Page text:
A Washington-based advocacy group recently petitioned the government to get the patent for the drug for prostate cancer called Xtandi for generic makers to take the medication and copy it.
The group that is behind this petition has made similar petitions before. However, each Democratic and Republican administration has denied similar petitions because they misinterpret current law, and the administration in place ought to be aware of it.
The government donated $500,000 to the research at UCLA used as the basis for the Xtandi drug. The results of the UCLA research were eventually licensed by Astellas — who has, following more significant than $1.4 billion of investment and years of development and research, came up with the medicine.
The government has funded the early-stage research that underpins Xtandi. The petitioners contend federal officials should compel them to reduce its cost by granting licenses to generic drug producers. But, of course, this isn’t permitted in the legislation that moved the drug from the bench to the bedside: it’s the Bayh-Dole Act.
Before the year 1980, America experienced an innovation issue. The federal government financed basic research at universities and non-profit laboratories and held the patents generated by the study. The inventors were not motivated to transfer their inventions out of the lab and the market. It was the responsibility of the government to authorize these patents to commercialize.
The entire process was chaotic. Twenty-six different licensing rules were in place for federal agencies that funded research. The government typically offers non-exclusive licenses. Private firms were reluctant to put their money and time within a flawed system.
In the end, less than 5percent of federally funded discoveries were licensed to commercialization. The more than 28,000 taxpayer-funded discoveries were squandered. There was not a single drug that was developed using federally funded R&D.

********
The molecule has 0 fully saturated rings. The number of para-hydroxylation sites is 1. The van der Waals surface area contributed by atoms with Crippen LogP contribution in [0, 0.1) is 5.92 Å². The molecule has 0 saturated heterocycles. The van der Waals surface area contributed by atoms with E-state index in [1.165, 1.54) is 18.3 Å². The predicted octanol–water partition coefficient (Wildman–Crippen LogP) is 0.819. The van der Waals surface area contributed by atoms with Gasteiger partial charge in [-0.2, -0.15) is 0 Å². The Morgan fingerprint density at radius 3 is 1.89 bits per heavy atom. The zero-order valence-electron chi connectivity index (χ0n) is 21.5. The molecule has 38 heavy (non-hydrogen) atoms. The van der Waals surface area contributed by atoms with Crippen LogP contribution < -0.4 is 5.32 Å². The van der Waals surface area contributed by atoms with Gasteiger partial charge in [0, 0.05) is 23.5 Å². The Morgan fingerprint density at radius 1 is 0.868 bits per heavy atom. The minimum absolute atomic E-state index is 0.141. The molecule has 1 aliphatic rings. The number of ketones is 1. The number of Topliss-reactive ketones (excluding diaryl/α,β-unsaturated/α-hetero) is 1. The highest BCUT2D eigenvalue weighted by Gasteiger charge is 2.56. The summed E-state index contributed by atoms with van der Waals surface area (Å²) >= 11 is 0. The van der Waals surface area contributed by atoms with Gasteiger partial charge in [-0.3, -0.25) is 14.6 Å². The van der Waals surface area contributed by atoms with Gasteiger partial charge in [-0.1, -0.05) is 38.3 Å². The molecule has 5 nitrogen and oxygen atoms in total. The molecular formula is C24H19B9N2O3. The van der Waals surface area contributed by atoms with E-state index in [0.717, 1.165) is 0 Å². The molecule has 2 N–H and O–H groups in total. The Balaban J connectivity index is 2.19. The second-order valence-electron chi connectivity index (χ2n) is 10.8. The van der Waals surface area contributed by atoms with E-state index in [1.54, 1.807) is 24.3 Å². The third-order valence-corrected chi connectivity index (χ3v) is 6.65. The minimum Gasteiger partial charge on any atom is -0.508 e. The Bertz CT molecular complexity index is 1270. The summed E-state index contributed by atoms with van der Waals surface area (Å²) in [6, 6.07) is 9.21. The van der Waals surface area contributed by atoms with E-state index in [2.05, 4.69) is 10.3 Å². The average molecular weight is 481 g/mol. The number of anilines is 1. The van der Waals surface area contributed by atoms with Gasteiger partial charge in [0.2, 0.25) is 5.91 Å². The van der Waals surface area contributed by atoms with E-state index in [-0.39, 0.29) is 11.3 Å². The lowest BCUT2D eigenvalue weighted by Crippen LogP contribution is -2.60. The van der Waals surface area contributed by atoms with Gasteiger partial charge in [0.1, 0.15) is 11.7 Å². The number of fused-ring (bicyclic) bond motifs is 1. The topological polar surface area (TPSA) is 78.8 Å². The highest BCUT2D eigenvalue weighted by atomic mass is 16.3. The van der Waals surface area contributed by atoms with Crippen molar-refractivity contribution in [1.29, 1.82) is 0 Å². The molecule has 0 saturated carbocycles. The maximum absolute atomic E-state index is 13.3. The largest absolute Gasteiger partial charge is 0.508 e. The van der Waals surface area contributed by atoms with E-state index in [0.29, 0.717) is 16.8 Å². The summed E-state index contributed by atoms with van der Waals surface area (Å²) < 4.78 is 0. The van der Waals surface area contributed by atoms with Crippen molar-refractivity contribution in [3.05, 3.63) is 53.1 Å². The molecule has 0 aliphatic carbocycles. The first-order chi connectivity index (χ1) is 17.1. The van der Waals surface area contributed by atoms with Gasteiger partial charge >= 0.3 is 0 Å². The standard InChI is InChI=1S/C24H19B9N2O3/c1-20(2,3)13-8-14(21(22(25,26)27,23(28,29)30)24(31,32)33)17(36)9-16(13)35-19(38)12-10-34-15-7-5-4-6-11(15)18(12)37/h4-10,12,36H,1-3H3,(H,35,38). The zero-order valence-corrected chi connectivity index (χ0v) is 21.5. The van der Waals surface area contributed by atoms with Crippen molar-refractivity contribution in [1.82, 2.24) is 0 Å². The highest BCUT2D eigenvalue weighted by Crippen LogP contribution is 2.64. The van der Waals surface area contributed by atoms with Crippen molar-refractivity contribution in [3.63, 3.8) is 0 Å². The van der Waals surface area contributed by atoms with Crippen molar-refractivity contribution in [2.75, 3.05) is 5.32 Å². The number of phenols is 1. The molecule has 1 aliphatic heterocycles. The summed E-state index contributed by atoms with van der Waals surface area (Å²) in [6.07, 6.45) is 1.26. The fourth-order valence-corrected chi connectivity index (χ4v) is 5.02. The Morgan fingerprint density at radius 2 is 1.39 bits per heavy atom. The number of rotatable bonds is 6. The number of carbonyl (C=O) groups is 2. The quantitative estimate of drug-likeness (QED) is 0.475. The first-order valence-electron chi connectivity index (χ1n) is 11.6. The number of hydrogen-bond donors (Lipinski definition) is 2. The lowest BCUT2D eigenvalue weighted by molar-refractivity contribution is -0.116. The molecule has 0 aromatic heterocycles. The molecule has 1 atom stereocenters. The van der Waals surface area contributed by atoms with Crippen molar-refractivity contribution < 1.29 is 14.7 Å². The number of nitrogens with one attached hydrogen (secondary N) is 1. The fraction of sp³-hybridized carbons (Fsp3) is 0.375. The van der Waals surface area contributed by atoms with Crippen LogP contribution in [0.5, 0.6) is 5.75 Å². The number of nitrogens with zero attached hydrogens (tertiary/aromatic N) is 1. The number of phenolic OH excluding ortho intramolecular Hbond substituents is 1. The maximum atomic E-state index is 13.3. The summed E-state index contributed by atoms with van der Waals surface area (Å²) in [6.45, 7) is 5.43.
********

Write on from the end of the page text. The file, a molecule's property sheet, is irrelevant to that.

The Bayh-Dole Act broke that gridlock by allowing universities’ research labs to protect their patents and then license them to private companies in exchange for a royalty.
The result was a floodgate of American technological innovation. In the last two decades, U.S. universities and research institutions have received greater than 80,000 patents, and more than 70% of innovations from universities were licensed to small businesses. The law has helped grow the U.S. economy by up to $1.7 trillion.
The Bayh-Dole Act contains a “march-in” clause that permits the government to force the patent holder to license other businesses if no effort is taken to develop the technology.
Specific organizations have been trying for a long time to use the government’s march-in authority to control prices for pharmaceuticals, mainly. Administrations in the past have dismissed all petitions. The Obama administration has rejected more off-base petitions than any other administration.
This petition grossly alters what is known as the Bayh-Dole Act. If it were approved, it would be apparent to innovators that anyone could petition for the federal government to “march into” so that copiers could subvert them on the market.
There is no reason to invest in such a situation. Again, discoveries funded by taxpayers such as those leading to the prostate cancer drug that the petition focuses on will languish in laboratories.
The protection of the intellectual property is essential to the foundation of innovation, which president Obama and his administration recognized. The group behind the most recent march-in petition presented nearly identical requests to the Department of Health and Human Services and an addition to the Department of Defense and the National Institutes of Health. They all rejected them. The petitioners appealed to Trump’s administration. Trump administration and they were refused to accept the petitioners.
The protection of innovation isn’t a political issue. The Biden administration could prevent an utter drop in private-sector research and development investments by ignoring the latest petition to march in.